2) Next I edited the oas642 repository in the BI Administration tool to add in the HR physical/logical and presentation layer of the HR Subject Area. OK so here I had a slight issue in that my local BI Admin tool could not open the OAS repository as it complained it was a newer version than the local client BI Admin tool. I installed a newer BI client version using setup_bi_client-220.127.116.11.0-win64.exe and I installed this in windows 8 in compatibility mode. I am using windows 10 and if I didn't do this, the BI admin tool would not work!
I cut and pasted the physical/logical and presentation layer between one session of the BI Admin tool (one OBIEE repository the other the OAS repository). There are other ways to get the the HR Subject Area into the OAS repository (repository merge etc) but, for now, I wanted to keep things simple. Once the elements were copied over I ran a consistency check on the OAS repository and made sure there were no errors with the copied HR subject area.
I changed the HR database connection pool to point to my docker container oracle database rather than my local database instance (the HR sample schema and data is identical in both databases). Note the Data source name IP in image below is the docker container IP for OAS (as identified in part 1 of this blog) not my local machine IP.
3) Next step was to upload the updated OAS repository with the HR subject area to the Docker OAS server container.
To upload the OAS repository from the directory /opt/oracle/config/domains/bi/bitools/bin
./datamodel.sh uploadrpd -i /home/oracle/oas642.rpd -si ssi -u weblogic -p Admin123
Message returned on command line was 'RPD upload completed successfully'.
4) In OAS I navigated to the Datasets menu, and saw a new Dataset 'HR'. The purple box icon (below) denotes this is a OAS subject area.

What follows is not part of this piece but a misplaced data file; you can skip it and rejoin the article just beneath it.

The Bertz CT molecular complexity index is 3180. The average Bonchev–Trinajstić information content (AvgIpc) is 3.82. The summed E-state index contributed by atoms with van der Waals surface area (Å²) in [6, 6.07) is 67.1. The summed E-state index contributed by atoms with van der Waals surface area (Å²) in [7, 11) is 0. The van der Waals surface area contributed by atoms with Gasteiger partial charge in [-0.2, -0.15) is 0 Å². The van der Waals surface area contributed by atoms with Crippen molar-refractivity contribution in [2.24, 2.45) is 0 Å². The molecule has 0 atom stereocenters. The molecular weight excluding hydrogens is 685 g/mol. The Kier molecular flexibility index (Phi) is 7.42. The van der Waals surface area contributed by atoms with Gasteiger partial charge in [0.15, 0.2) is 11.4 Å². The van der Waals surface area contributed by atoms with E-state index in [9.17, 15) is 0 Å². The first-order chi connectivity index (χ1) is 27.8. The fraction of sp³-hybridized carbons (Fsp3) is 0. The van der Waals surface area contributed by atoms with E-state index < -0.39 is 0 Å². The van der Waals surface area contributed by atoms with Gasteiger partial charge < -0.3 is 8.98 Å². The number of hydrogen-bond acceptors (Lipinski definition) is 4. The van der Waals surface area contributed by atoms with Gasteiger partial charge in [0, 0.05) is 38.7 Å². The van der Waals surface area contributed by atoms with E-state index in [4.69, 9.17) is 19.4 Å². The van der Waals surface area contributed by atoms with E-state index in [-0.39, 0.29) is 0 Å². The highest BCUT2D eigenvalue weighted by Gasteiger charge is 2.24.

I clicked on the icon and I can begin to build OAS visualisations using the HR Subject area. I could see the dimension folders and the HR Fact folder which all looked familiar.
In addition to the complete HR subject area, I also created another Dataset called 'HR Local Subject Area' based on a subset of the complete HR subject area. Why do this? I wanted to see if i could cherry pick elements of the HR subject area just to include the columns I needed to replicate the OAS visualisations that I created in Part 1 of the blog (which were written directly against the database). This process helps simply the report writing. Not so much required for this small HR subject area used in the examples, but, in the real world often very large subject areas get confusing to users who don't know which dimensions to use and they only need certain elements of the data. Also they may not be permitted to see all the data elements. You can tailor the dataset to a specific set of requirements and add other calculated columns if required at this stage.
5) OK so now to create the visualisations in OAS against the HR local Subject Area Dataset!
This was pretty straight forward to do, there were a couple of issues with data types but nothing that didn't take more that a couple of minutes to fix. The main thing was the data reconciled exactly to the visualisations written against the database connection which gave confidence that the move from the OBIEE repository to the OAS repository was successful.
6) What if I want to present the OAS data visuals on a BI Dashboard and also write some additional reports the old fashioned OBIEE way. Then combine these on a Dashboard.
I click on Open Classic home
I go to My Dashboard and Edit. I drag my DV workbook into the dashboard and as I have two OAS canvas, I choose display canvas1 (show view) this was the Oracle database connection visuals. Note Canvas2 was the HR Subject Area visuals I just created.
I also added in a logo. I saved My Dashboard and had a look at it.
Quite happy with that view!
For the new BI Classic content, I clicked on create and choose Analysis.
With the Criteria tab I could now create my OBIEE reports with the familiar interface using the HR Subject Area.